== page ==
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What Students Want in Housing

New survey will influence on-campus housing plans

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a03-aerial[2]_stuvi.jpg

If StuVi3 is built, it will sit between StuVi1 and StuVi2.

What to do after StuVi2?

Even before the 26-story residential tower opened in fall 2009, University officials were thinking about the next step. Everything was on the table, from another building (StuVi3, anyone?) to prioritizing residences to be remodeled.

But before anything could happen, officials had to address a key question: why aren’t students filling up all available on-campus space?

About 300 dorm and apartment-style rooms, or 3 percent, were empty last academic year, according to Marc Robillard, director of housing. At least 3 percent of BU’s 870 graduate apartments didn’t house students, says Gary Nicksa, vice president for operations. “There is a question as to whether we are meeting the specific needs of undergraduate and graduate students,” Nicksa says.

To answer that question, the University launched six focus groups at the end of January, administered by consulting firm Maguire Associates, to get student perspectives regarding on-campus housing. Information from those sessions led to an online survey in early March, sent to all full-time students. BU will use Maguire’s survey analysis to improve plans for housing development and renovation.

Kathy Dawley, president of Maguire Associates and a member of the BU housing survey project team, says her firm will start releasing results in early April. The target is to receive responses from 30 percent of the student body, about 9,500 people.

Undergraduate questions address topics as diverse as room selection and roommate relationships, quality of residences, and familiarity with off-campus housing options. The graduate survey asks how students search for apartments, if they know about BU-owned options, and for a breakdown of their monthly expenses.

Although she couldn’t yet comment on survey details, Dawley says focus group students were “very much aware of the rather impressive array” of housing options. They were pleased with campus security, she says, and had high praise for food and dining services. What could be improved, they told her, was the housing selection process, a lottery system weighted by class year.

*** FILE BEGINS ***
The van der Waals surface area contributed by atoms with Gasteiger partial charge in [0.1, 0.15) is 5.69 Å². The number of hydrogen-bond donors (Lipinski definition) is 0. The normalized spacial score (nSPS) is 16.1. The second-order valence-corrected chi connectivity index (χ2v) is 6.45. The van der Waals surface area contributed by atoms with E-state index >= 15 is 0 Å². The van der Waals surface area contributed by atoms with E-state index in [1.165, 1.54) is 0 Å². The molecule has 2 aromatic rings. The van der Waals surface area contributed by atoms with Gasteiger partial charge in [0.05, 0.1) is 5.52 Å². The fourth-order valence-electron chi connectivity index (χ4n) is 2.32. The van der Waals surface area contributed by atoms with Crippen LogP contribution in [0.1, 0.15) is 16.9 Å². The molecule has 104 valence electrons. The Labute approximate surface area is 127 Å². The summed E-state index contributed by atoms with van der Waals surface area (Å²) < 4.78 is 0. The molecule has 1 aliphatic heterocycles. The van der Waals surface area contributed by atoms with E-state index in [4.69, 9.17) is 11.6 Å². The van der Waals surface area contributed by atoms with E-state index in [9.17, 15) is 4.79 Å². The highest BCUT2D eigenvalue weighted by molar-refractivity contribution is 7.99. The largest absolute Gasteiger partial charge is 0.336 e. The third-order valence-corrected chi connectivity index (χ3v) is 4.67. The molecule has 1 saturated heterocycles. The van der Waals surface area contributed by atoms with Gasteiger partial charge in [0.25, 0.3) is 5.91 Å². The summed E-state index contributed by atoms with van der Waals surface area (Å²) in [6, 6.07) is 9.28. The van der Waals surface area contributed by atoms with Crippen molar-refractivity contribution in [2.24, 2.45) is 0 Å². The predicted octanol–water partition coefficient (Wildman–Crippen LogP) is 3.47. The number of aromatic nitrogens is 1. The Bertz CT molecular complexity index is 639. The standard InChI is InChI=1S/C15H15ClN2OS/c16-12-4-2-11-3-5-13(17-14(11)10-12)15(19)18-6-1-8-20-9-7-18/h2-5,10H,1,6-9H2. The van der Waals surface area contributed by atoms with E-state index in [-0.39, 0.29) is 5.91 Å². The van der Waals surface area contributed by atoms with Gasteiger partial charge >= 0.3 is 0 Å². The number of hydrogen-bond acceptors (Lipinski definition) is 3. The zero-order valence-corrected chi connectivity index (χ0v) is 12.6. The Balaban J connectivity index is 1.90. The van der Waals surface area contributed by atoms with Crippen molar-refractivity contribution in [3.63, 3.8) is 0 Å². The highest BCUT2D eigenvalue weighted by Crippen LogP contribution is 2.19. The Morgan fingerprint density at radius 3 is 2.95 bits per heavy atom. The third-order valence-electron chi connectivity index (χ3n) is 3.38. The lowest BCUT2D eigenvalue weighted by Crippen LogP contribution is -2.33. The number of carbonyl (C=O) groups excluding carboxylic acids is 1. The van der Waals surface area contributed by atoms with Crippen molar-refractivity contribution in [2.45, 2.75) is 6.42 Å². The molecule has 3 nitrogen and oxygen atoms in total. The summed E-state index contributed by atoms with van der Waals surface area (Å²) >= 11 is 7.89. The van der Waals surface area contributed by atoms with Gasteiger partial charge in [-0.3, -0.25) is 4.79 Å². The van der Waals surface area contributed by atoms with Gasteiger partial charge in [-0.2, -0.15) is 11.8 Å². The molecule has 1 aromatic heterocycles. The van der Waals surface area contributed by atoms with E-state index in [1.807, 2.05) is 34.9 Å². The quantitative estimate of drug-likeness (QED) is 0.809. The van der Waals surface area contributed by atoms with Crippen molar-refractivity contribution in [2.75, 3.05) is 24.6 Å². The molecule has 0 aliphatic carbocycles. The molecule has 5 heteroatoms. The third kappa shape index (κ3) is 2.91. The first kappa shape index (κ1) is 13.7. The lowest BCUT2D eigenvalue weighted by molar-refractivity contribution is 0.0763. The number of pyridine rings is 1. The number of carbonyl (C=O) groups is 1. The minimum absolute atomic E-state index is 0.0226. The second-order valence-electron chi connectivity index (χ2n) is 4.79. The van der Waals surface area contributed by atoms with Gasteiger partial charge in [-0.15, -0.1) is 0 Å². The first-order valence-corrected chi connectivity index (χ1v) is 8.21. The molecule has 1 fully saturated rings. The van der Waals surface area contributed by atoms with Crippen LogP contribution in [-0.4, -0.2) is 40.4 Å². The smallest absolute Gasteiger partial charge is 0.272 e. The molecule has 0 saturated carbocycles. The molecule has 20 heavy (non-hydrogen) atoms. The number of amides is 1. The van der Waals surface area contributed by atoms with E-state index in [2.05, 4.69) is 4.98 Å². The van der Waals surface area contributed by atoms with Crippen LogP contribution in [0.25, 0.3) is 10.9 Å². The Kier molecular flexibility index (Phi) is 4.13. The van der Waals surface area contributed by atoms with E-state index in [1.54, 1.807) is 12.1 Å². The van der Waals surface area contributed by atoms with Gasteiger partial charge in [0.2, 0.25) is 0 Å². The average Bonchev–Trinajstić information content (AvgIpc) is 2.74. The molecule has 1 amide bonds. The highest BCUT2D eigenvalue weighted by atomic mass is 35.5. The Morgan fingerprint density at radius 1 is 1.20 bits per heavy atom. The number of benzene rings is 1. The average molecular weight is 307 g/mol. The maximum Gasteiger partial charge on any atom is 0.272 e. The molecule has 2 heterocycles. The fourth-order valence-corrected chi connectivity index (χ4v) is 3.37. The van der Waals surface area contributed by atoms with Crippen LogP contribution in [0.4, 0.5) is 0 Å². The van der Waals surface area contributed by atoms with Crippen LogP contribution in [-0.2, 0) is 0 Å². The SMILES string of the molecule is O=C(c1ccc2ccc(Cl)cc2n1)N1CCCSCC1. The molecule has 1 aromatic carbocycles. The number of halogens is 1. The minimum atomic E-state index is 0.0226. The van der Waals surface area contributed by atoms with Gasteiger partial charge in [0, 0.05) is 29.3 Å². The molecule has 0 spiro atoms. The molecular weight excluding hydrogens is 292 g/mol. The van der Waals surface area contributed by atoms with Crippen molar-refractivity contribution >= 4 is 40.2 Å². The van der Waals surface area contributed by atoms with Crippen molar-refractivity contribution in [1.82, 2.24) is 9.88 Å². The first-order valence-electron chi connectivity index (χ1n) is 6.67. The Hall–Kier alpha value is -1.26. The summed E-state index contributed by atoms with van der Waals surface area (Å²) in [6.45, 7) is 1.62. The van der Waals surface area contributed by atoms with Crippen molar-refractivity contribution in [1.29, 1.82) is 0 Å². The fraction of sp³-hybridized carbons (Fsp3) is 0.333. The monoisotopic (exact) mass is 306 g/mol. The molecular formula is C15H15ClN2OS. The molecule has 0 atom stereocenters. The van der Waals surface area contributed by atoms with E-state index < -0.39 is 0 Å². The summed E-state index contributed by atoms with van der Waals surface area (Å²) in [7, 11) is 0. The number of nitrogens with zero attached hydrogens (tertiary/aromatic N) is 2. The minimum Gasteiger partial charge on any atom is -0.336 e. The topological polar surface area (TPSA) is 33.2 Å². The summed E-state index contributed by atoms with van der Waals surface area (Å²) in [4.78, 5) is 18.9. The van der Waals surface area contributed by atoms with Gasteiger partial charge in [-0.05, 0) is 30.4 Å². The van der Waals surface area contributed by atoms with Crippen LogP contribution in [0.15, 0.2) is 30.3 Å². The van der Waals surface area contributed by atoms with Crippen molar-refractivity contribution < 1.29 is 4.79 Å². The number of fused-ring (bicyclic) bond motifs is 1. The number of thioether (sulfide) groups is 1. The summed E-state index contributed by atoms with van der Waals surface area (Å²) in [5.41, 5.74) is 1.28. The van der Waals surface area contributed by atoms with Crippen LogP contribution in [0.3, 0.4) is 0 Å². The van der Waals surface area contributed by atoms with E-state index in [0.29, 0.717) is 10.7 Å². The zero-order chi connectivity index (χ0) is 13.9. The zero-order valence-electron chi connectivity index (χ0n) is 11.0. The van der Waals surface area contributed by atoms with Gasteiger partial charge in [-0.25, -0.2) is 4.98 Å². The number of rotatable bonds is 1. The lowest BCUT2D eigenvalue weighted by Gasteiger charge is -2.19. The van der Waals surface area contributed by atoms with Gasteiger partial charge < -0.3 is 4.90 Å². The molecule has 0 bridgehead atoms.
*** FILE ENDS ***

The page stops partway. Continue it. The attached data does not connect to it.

“Students have told us that room selection is stressful, extra-stressful,” Robillard says. “You’re essentially in a competition.”

As to bang for their buck, Dawley says students’ opinions depended on where they lived, with most students ranking StuVi2 as the best option — whether or not it’s home.

For Peter Cusato, vice president for auxiliary services, the most interesting focus group discussions were among graduate students.

“Housing isn’t the big component of their decision regarding where to do graduate work,” he says. “What was surprising is that most of them show up in the city with no idea where they’re going to be living.”

Cusato wants to see more grad students living in University buildings, although BU only has 800 rental apartments for more than 13,000 graduate students. “We don’t do a very good job of advertising their availability,” he acknowledges. “We’re not terribly on the cutting edge of electronics when it comes to displaying our inventory.”

The graduate population is much more diverse than its undergraduate counterpart. Some come alone, others with spouses or partners, others with children. No one housing option will do.

One answer, some say, could be off-campus, private dormitories that house graduate students from multiple universities around Boston.

Private developer Lincoln Property Company worked for more than two years siting such a project in the Fenway neighborhood, only to see neighbors and the city block construction. Rumor has it that John B. Hynes III, developer of the stagnant Filene’s block downtown, might entertain offers from companies specializing in private dorms to move in there, although Hynes has not confirmed an interest.